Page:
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Equine first aid – do you know the basics?

Petplan Equine veterinary expert Gil Riley explains how you can help your horse in a crisis, before the vet arrives.

No matter how well you manage your horse, accidents can still happen. So, it is important that you feel prepared and know how to provide equine first aid in a crisis. 

Being able to identify certain problems and provide adequate equine first aid while awaiting the vet can help minimise suffering for both you and your horse. It will also reduce the likelihood of any complications that could result from delay.

What’s normal?

It’s important to have a good sense of what your horse’s normal parameters are – and there are some great horsey apps to help you keep track of this. ‘What’s normal’ not only refers to your horse’s general demeanour and behaviour, but also their vital signs, including their temperature, pulse, and respiratory rate and effort. 

Watch our video to find out more about checking your horse’s general demeanour.

How to take your horse’s temperature

An increased temperature is often the first sign something is amiss, and being able to tell your vet what your horse’s temperature is and how abnormal that is for them can be a really useful indicator of the severity of the situation. A normal horse temperature is 37.5–38.5°C (99–102°F) and knowing how to take your horse’s temperature is essential.

Watch our video to find out more about taking your horse’s temperature.

How to check your horse’s heart rate

Taking your horse’s pulse will tell you their resting heart rate, and the easiest place to do this is under the jaw. Normal heart rates can vary from 24 to 40 beats per minute. Usually ponies tend to have higher heart rates than larger horses.

Watch our video to find out more about checking your horse’s heart rate.

How to assess your horse’s respiration

Respiratory rate and effort can change with allergic responses, pain or an increased temperature where it is an effort to help cool the horse down. A horse's respiratory rate is normally between eight and 12 breaths per minute. You can assess your horse’s respiratory rate and effort by watching their chest and nostrils.  

Watch our video to find out more about checking your horse’s respiratory rate.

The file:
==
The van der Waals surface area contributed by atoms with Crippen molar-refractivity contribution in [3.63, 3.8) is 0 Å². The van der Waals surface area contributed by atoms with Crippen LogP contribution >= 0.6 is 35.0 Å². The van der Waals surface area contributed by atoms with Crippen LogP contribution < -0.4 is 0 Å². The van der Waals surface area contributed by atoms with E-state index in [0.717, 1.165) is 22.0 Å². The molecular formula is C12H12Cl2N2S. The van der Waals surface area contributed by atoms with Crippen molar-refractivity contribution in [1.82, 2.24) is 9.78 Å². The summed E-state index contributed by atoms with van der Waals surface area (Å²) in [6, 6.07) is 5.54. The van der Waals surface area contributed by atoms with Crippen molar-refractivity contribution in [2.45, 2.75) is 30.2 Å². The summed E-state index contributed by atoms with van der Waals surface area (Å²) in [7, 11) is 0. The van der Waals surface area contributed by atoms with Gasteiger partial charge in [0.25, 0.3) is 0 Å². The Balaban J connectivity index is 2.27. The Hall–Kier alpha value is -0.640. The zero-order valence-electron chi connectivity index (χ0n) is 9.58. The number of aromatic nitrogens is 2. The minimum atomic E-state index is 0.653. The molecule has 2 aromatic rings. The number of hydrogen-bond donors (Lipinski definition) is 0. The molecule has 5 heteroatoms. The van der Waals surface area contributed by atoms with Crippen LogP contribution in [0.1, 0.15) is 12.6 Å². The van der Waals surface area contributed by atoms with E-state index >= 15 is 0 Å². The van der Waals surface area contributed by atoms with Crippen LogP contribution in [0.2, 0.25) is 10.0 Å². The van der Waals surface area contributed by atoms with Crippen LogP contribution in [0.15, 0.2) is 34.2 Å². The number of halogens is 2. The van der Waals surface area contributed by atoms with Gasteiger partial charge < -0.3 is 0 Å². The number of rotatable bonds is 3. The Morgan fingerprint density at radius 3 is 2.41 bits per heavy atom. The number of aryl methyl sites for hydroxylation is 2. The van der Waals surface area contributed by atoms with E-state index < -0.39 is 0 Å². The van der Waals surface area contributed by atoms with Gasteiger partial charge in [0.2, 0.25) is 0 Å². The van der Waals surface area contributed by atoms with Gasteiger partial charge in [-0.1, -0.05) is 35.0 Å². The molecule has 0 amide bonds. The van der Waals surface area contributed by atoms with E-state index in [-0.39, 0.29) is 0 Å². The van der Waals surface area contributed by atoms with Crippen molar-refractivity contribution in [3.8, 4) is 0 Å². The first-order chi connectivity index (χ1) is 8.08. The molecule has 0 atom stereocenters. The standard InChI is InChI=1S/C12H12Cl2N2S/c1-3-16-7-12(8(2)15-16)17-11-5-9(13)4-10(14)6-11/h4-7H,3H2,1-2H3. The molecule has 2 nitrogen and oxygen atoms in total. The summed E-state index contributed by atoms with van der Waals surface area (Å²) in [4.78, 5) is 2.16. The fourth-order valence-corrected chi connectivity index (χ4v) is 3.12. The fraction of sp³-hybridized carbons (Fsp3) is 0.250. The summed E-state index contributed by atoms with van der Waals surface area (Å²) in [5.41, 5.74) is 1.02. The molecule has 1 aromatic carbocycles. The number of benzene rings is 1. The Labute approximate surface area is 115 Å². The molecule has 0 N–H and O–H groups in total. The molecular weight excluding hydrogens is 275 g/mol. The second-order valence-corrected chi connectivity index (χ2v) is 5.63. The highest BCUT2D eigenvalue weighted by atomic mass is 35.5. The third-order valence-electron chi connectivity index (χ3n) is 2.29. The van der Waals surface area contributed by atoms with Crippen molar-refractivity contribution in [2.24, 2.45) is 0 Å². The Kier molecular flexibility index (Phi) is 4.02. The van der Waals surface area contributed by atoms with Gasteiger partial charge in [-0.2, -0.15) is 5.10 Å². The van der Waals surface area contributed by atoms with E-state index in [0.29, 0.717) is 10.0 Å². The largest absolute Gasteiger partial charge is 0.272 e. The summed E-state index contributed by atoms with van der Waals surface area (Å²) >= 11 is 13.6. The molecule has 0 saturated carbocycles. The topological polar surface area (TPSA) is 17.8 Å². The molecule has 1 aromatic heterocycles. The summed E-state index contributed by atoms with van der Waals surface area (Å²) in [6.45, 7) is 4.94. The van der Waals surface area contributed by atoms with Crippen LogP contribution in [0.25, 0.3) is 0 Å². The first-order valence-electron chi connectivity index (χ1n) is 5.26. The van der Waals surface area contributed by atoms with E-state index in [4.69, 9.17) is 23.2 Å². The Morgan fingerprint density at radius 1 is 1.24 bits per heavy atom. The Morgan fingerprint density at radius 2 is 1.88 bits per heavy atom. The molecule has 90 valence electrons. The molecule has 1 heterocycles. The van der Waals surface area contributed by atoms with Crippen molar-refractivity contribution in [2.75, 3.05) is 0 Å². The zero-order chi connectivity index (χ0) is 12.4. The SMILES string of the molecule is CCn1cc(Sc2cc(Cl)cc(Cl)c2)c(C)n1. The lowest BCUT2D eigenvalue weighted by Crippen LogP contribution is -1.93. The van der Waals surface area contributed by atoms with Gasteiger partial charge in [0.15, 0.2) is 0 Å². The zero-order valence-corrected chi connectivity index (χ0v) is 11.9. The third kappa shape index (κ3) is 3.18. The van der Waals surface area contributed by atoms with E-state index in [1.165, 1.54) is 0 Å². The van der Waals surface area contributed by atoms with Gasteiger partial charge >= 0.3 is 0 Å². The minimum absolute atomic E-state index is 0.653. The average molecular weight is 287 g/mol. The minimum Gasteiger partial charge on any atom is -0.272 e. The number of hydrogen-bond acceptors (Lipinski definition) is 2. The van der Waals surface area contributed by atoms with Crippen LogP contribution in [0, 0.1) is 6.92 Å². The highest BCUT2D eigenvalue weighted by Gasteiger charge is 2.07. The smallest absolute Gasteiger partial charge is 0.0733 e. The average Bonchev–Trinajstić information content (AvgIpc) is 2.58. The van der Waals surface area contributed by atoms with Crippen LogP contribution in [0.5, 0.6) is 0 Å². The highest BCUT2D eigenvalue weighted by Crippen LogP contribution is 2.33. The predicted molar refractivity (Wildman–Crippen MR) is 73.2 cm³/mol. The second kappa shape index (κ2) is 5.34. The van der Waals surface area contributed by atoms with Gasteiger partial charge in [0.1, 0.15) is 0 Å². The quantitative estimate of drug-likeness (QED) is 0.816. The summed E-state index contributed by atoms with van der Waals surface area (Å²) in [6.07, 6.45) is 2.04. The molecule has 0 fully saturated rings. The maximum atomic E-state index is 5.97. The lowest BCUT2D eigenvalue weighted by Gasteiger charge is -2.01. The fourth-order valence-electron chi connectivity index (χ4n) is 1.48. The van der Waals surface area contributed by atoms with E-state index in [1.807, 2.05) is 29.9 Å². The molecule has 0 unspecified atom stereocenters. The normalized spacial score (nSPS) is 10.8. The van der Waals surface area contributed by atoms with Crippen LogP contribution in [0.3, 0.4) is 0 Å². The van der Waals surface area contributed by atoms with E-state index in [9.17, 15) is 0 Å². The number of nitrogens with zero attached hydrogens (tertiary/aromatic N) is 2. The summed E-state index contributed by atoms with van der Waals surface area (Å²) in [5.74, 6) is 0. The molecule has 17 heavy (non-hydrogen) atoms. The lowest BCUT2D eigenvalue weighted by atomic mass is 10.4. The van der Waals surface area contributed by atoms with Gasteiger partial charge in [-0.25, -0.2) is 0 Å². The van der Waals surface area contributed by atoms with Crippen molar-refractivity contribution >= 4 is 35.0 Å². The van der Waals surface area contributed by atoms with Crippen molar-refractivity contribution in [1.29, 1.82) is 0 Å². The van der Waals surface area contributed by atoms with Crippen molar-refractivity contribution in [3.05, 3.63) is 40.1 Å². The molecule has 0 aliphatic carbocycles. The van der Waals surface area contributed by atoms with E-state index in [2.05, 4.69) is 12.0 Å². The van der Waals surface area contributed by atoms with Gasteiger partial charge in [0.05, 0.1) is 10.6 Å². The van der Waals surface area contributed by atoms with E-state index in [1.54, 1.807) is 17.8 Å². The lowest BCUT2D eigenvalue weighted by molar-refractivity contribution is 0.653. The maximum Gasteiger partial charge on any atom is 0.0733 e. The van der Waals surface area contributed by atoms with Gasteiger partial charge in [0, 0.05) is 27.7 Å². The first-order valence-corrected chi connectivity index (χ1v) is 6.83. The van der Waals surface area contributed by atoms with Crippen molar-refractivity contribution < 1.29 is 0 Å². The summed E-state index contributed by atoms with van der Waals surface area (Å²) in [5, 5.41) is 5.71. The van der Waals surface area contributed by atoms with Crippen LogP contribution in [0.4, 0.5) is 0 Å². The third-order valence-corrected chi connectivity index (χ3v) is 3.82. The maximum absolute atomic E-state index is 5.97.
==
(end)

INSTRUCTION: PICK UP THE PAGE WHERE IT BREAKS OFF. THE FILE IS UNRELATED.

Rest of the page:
How to dress a wound

If your horse has a wound, you first need to assess the damage. If it is bleeding profusely, apply direct pressure with a clean pad to reduce blood loss and then call your vet. If the wound involves a joint, call your vet immediately. 

If neither of these apply, check how bad the wound is – is it full-skin thickness and does it involve muscle, joint or bone? If it is – or if you’re unsure – you should call your vet. Whether or not you have decided to call the vet, clean and dress the wound as soon as possible to prevent infection.

Watch our video to find out more about dressing a wound.

How to deal with an injury to the foot

Injuries to the feet are different to wounds, but it’s important to know how to deal with a foot injury. It could be that your horse has stood on a sharp object that has penetrated the sole of their hoof, or they have overreached and cut themselves. Hoof abscesses also require treatment in the form of a poultice

Watch our video to find out more about treating a foot injury.

Watch our video to find out more about poulticing a foot.

Horse lameness – what to do

If your horse is severely lame or showing signs of laminitis, you should call your vet immediately. Mild lameness can be harder to recognise, so knowing how to tell whether your horse is lame is a useful skill as veterinary advice will differ depending on the likely cause. If you are at all unsure, it’s always best to seek advice from your vet.

Watch our video to find out more about assessing subtle lameness.

How to spot colic

Colic is one of the most common reasons for an emergency callout. If you notice your horse exhibiting any of the following signs, call your vet:

  • Change in demeanour – your horse could seem subdued or distressed
  • Pawing or scraping the ground
  • Turning to look at their abdomen
  • Getting up and down frequently and/or rolling
  • Frequently attempting to urinate
  • Rolling
  • Increased pulse and high temperature

Equine first aid kit essentials

Every horse owner should make sure they have access to a full equine first aid kit at the yard, but also be confident about how to use it. Check you know the basics, such as how to apply bandages or poultice a hoof – if you don’t feel confident, now is the time to practise.

Watch our video to find out what you need in your equine first aid kit.

When to call the vet

If your horse is distressed, appears to be in considerable pain or is in a potentially life-threatening situation, you must call the vet immediately. 

The severity of some situations can be more difficult to assess. In these instances, you should watch your horse carefully. If their condition is either not improving or deteriorating, call the vet. 

Understandably, some horse owners do not wish to trouble their vet or incur avoidable charges, but the cost of treatment is likely to be significantly lower if the horse is treated early. Horse insurance should help you to cover the cost of any unexpected veterinary bills.

Preparation is key 

To make an emergency situation less stressful, you should also have an emergency travel plan for how you will get your horse to the vet, as well as a list of emergency contact numbers. This list should include your vet and farrier, as well as a personal emergency contact. 

Is there something about equine first aid that you’re unsure of or would like to know more about? Get in touch via our Facebook page and let us know!